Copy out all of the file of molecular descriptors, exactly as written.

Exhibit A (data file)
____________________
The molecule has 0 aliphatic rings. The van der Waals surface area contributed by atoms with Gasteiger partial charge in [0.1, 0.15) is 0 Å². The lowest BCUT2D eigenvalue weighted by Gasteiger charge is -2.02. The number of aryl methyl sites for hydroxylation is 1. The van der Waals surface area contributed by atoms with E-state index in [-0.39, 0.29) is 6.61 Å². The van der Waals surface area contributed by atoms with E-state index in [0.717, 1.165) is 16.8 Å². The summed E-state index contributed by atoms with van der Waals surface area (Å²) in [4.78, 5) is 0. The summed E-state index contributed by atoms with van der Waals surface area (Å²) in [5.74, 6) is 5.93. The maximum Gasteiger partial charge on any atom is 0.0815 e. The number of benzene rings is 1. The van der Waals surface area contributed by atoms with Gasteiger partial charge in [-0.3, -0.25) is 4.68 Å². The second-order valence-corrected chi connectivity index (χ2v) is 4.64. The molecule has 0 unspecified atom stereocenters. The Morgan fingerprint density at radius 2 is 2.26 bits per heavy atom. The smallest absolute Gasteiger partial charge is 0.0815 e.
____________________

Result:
The molecule has 0 aliphatic rings. The van der Waals surface area contributed by atoms with Gasteiger partial charge in [0.1, 0.15) is 0 Å². The lowest BCUT2D eigenvalue weighted by Gasteiger charge is -2.02. The number of aryl methyl sites for hydroxylation is 1. The van der Waals surface area contributed by atoms with E-state index in [-0.39, 0.29) is 6.61 Å². The van der Waals surface area contributed by atoms with E-state index in [0.717, 1.165) is 16.8 Å². The summed E-state index contributed by atoms with van der Waals surface area (Å²) in [4.78, 5) is 0. The summed E-state index contributed by atoms with van der Waals surface area (Å²) in [5.74, 6) is 5.93. The maximum Gasteiger partial charge on any atom is 0.0815 e. The number of benzene rings is 1. The van der Waals surface area contributed by atoms with Gasteiger partial charge in [-0.3, -0.25) is 4.68 Å². The second-order valence-corrected chi connectivity index (χ2v) is 4.64. The molecule has 0 unspecified atom stereocenters. The Morgan fingerprint density at radius 2 is 2.26 bits per heavy atom. The smallest absolute Gasteiger partial charge is 0.0815 e.